What are the different forms of interactive stories? Which are the biggest and smallest, the simplest and most complex? What are the most typical and the most unusual? When we consider the structures of interactive narratives, are there local features or overall shapes that correspond to particular genres, authors, languages, time periods, or media forms?
The project web site is simple and informative. It includes a blog with short essays by research assistants. What you can see is the different topologies of these gamebooks from the tall ones with lots of choices but little narrative to the wide ones with lots of story, but little branching.
One of the oddest Ethereum projects in operation, CryptoKitties is a three-way cross between Tamagotchis, Beanie Babies and animal husbandry. Users can buy, sell and breed the eponymous cats, with traits inherited down the generations.
The Guardian has a nice story on Missed the bitcoin boom? Five more baffling cryptocurrencies to blow your savings on. The article talks about CryptoKitties, a form of collectible pet (kitty) game that is built on blockchain technology. If you invest you get a kitty or two and then you can breed them to evolve new kitties. The kitties can then be sold as collectibles to others to breed. Apparently 11% of Traffic on the Ethereum Blockchain Is Being Used to Breed Digital Cats (CryptoKitties). If you missed investing in bitcoin, now is the change to buy a kitty or two.
The question is whether this is gambling or a game?
It is abundantly clear why we see so much bad process with this item: because the fix was already in. There is no real mention of the thousands of net neutrality complaints filed by consumers. Why? The majority has refused to put them in the record while maintaining the rhetoric that there have been no real violations. Record evidence of the massive incentives and abilities of broadband providers to act in anti-competitive ways are missing from the docket? Why? Because they have refused to use the data and knowledge the agency does have, and has relied upon in the past to inform our merger reviews. As the majority has shown again and again, the views of individuals do not matter, including the views of those who care deeply about the substance, but are not Washington insiders.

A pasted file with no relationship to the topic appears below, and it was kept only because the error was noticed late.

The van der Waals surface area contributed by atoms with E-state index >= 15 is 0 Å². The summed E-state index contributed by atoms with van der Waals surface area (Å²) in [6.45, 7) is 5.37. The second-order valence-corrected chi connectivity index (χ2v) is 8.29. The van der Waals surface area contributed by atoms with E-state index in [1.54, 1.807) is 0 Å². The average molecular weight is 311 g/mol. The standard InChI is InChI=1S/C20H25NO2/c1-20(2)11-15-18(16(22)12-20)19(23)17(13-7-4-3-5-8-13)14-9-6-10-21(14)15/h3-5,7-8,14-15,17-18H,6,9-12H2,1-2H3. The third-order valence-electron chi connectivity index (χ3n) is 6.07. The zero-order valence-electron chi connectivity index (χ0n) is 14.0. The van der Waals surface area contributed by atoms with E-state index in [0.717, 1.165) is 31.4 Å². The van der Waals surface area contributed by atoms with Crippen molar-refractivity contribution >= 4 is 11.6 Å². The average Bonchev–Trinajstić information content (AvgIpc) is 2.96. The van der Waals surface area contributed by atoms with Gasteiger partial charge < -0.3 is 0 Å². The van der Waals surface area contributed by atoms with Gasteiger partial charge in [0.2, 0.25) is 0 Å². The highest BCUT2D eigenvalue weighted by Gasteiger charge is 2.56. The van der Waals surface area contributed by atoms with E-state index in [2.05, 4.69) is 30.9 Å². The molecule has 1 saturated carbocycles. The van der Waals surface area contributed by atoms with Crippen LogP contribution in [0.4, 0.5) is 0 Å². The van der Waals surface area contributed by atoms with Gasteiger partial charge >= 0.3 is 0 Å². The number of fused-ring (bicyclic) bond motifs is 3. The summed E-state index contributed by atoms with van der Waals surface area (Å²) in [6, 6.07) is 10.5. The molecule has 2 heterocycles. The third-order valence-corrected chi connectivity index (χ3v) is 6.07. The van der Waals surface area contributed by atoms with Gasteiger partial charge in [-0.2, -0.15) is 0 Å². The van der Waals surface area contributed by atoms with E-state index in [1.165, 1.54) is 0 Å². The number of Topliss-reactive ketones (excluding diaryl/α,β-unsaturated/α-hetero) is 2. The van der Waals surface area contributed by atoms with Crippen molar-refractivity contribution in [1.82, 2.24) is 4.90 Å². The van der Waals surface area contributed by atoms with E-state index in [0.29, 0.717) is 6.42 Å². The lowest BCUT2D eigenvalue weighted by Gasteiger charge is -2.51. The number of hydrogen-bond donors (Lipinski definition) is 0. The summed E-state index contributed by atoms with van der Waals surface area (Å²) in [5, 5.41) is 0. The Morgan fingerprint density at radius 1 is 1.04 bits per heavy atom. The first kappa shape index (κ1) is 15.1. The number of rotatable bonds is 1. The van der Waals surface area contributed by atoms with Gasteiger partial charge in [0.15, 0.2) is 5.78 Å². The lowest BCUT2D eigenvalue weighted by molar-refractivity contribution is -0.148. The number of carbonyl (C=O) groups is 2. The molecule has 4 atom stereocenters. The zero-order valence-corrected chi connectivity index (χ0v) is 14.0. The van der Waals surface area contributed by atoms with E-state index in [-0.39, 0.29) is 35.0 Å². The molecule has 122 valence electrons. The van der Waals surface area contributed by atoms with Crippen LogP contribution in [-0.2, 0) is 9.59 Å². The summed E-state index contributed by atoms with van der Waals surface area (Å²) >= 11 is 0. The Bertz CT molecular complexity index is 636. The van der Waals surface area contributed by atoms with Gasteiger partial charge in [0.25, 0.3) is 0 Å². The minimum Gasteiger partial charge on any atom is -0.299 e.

The Verge has a moving collection of dissenting statements from FCC commissioners regarding net neutrality. Read the dissenting statements of the Democratic FCC commissioners slamming net neutrality repeal. This is powerful stuff. It is appalling how this decision has ignored complaints and data.
This directory contains 450 novels that appeared between 1770 and 1930 in German, French and English. It is designed for us in teaching and research.
Andrew Piper mentioned a corpus that he put together, txtlab Multilingual Novels. This corpus is of some 450 novels from the late 18th century to the early 20th (1920s). It has a gender mix and is not only English novels. This corpus was supported by SSHRC through the Text Mining the Novel project.